Have you heard about “Baby Klaus” in Texas? Baby Klaus is an 11-month-old with a severe case of congenital hydrocephalus – a rare condition that’s characterized by excess buildup of cerebrospinal fluid on the brain at birth. Hydrocephalus is sometimes known as “water on the brain,” and it affects about 1 in every 1,000 newborns.
In normal infants, the cerebrospinal fluid (CSF) drains and is absorbed by the body. But in babies with hydrocephalus, the fluid does not drain and it accumulates, leading to increased pressure on the brain. If left untreated, this can cause brain damage, mental and physical problems in the child. Early diagnosis and treatment in the first 3 or 4 months of the infant’s life helps prevent long-term problems and consequences.
Baby Klaus and his severe case of Congenital Hydrocephalus
Unfortunately, in the case of Baby Klaus, he has been living with this condition for almost a year. The extra fluid has caused his head to swell more than double its normal size. According to the New York Daily News, Baby Klaus’s head has swelled to 131 percent larger than an average newborn’s head.
Why have Baby Klaus’s parents left their son’s condition untreated? It’s not due to a lack of love and care for their baby. It’s because several doctors near the parents’ home in west Texas refused to operate on the baby.
Refusing to give up, the Klaus family finally found Dr. David Jimenez, a neurosurgeon and chairman of the department of neurosurgery from the University of Texas Health Science Center in San Antonio, Texas, who agreed to operate on their son.
Dr. Jimenez and his team inserted a shunt system into the baby’s brain. A shunt is a flexible, plastic tube that will drain the fluid and relieve pressure on the baby’s head. Because Baby Klaus’s case is severe, progress will be slow but the doctors are hopeful.
“This is something that probably is going to take weeks, maybe over a month, maybe longer until we get to the point that we’re comfortable enough to put in a permanent stunt,” Dr. Jimenez told reporters at KENS5-TV in San Antonio.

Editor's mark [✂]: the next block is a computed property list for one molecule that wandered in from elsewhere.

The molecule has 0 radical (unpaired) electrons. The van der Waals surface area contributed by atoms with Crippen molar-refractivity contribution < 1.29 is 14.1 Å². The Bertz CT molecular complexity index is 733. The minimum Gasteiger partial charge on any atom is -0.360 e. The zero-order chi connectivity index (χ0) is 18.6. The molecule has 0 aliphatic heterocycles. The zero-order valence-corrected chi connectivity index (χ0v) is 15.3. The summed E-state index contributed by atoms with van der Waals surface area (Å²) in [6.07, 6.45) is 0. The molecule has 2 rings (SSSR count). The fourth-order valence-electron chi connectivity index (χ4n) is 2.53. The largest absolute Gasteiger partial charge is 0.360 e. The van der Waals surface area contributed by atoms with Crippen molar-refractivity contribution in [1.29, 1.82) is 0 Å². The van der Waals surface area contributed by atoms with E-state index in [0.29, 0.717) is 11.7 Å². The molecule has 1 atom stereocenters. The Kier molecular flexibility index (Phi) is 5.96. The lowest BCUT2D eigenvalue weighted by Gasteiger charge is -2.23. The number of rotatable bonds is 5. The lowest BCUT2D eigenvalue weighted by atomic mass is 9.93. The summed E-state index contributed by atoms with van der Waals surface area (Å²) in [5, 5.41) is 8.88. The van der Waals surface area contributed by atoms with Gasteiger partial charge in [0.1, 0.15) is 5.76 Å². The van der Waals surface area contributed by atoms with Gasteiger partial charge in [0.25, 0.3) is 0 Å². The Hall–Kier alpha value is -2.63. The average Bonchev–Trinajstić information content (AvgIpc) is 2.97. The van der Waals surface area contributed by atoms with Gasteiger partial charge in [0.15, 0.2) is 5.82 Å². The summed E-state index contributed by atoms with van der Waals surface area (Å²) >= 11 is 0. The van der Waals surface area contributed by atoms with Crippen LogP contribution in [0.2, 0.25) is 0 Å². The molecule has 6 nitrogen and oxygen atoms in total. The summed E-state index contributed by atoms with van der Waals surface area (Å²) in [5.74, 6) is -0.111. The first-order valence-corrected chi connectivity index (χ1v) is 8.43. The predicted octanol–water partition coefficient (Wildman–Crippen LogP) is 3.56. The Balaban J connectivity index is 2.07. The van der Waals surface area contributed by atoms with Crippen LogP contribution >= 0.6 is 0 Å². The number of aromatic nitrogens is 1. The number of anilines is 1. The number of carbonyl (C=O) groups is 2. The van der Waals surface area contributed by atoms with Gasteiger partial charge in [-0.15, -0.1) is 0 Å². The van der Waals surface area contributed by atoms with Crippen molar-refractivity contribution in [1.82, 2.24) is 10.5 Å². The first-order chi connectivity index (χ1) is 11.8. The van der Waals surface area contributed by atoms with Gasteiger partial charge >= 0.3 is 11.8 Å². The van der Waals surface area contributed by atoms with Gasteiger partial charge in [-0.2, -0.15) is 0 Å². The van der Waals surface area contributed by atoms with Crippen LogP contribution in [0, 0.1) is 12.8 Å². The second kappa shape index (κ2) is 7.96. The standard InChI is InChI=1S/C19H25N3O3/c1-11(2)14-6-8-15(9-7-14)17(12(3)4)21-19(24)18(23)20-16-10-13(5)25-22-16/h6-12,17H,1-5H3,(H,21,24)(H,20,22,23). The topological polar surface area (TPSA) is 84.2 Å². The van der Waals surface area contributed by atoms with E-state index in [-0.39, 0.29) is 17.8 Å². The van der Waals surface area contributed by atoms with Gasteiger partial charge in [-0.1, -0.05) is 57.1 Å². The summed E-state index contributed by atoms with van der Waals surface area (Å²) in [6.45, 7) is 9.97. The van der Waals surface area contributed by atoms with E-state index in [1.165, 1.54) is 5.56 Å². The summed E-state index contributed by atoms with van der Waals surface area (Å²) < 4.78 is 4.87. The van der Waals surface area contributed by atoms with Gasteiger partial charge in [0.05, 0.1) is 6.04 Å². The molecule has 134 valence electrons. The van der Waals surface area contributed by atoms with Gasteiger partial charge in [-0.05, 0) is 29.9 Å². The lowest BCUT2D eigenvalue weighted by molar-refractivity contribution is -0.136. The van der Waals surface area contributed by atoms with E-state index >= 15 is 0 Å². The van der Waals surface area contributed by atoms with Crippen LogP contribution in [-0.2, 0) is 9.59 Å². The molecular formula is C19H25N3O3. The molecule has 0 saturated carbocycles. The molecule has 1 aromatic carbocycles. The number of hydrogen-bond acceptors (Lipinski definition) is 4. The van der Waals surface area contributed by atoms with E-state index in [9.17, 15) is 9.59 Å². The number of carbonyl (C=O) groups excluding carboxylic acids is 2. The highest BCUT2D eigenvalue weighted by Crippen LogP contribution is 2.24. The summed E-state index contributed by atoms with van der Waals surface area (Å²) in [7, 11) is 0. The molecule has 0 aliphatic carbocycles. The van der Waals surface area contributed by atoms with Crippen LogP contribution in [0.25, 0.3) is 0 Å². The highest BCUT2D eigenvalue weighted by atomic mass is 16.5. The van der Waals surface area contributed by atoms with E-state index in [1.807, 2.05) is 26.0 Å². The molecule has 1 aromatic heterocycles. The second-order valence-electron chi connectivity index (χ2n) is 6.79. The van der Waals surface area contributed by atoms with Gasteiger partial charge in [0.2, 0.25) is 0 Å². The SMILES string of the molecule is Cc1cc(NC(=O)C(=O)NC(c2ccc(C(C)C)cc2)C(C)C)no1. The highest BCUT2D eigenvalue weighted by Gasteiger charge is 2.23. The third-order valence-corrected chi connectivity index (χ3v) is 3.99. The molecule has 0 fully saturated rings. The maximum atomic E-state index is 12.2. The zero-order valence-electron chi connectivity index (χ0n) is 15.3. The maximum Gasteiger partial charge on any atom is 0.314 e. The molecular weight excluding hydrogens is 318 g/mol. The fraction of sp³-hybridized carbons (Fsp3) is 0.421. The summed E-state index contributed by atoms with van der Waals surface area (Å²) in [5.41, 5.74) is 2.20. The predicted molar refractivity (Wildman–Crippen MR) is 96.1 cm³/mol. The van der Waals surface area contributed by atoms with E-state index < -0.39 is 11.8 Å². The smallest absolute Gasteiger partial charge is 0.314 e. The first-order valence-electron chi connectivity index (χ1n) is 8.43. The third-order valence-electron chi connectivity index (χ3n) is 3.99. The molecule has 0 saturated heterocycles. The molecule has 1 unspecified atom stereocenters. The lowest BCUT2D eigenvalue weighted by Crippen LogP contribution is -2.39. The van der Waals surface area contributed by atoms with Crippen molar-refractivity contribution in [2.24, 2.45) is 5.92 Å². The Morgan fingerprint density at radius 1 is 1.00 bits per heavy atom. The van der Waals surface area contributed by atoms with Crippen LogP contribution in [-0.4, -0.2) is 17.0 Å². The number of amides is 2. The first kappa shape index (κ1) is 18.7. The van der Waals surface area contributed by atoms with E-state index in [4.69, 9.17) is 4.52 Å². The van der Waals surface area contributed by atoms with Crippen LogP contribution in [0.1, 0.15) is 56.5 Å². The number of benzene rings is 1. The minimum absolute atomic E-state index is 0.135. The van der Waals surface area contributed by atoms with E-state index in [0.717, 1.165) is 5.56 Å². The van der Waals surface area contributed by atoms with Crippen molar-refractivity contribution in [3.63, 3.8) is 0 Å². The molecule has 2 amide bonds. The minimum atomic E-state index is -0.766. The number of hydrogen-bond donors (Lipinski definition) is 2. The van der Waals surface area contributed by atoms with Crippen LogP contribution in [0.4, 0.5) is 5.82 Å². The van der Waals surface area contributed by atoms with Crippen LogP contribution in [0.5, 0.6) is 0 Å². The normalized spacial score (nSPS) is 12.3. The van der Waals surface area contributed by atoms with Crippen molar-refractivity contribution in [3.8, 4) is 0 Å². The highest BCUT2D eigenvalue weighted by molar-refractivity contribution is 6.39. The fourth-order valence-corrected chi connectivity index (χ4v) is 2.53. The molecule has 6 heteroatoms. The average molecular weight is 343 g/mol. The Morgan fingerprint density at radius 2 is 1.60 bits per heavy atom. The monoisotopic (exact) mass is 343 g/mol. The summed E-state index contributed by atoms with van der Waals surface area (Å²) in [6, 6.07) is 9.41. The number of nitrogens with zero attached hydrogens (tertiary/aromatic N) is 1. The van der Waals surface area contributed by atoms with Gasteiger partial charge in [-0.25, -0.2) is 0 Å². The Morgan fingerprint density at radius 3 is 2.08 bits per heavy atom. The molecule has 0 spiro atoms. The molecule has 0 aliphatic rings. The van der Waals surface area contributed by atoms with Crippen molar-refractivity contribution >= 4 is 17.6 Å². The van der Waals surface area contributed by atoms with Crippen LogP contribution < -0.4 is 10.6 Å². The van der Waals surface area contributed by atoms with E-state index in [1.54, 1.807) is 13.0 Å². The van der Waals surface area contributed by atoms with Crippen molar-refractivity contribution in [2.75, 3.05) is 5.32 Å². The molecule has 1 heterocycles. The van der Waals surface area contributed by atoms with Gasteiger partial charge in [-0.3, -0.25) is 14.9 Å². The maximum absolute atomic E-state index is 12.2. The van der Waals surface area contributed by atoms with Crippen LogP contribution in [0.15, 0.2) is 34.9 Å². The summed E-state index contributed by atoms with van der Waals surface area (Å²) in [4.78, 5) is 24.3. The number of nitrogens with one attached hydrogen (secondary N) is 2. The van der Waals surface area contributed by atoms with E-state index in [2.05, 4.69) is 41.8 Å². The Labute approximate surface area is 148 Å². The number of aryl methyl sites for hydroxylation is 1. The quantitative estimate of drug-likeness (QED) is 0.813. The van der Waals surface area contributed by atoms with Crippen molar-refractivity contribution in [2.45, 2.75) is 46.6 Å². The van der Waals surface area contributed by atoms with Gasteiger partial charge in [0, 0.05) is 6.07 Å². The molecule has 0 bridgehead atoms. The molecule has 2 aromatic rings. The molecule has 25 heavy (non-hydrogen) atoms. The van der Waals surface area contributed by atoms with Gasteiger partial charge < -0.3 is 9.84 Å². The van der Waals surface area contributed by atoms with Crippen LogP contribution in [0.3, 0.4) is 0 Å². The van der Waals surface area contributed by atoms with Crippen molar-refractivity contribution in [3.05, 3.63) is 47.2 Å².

Baby Klaus has a long road of recovery ahead of him. His parents are praying for a miracle for their son, who is at risk of becoming blind, dead, and disabled. But there is hope – post-operation, Baby Klaus’s head is already nearly a foot smaller than when his parents brought him in a week before.
He will require extensive reconstructive surgery in the future.
Causes of congenital hydrocephalus
Doctors still do not understand exactly what causes or triggers hydrocephalus in babies. The condition is believed to be caused by an imbalance between how much cerebrospinal fluid (CSF) the brain makes and how the baby’s body is able to process it.
Normally, CSF follows through and out of the chambers of the brain, around the brain and spinal cord, where it gets absorbed by tissues surrounding this area. With congenital hydrocephalus, the fluid does not move where it’s supposed to or it’s not absorbed like it should. In rare cases, the baby’s brain makes too much fluid.
Babies with hydrocephalus may have an inherited genetic abnormality that causes the disorder, or they may have a developmental birth defect, such as spina bifida. Other causes of congenital hydrocephalus include certain infections that the pregnant mom passes to her baby (such as toxoplasmosis, syphilis, and meningitis), and bleeding in the baby before birth.
Treatment for Congenital Hydrocephalus
Unfortunately, there is no permanent cure for hydrocephalus. When initial treatment – with the shunt system – is successful, CSF can buildup within the brain again and cause symptoms to come back. About half of all shunts fail within the first five years, and this can cause fluid to build back up. When the shunt fails, it typically requires repair or a replacement.
After treatment, the baby or child has to be watched carefully to make sure that the excess fluid is draining. Parents must also watch for signs of infection and other problems in their child.
Taking care of a child with congenital hydrocephalus can be difficult, because the child may have special needs, developmental problems, and etc. Fortunately, there are a number of support groups and organizations available to help these families.
Resources for Congenital Hydrocephalus
Hydrocephalus Foundation, Inc. (www.hydrocephalus.org)
National Institute of Neurological Disorders and Stroke (www.ninds.nih.gov)
Hydrocephalus Association (www.hydroassoc.org)
National Hydrocephalus Foundation (www.nhfonline.org
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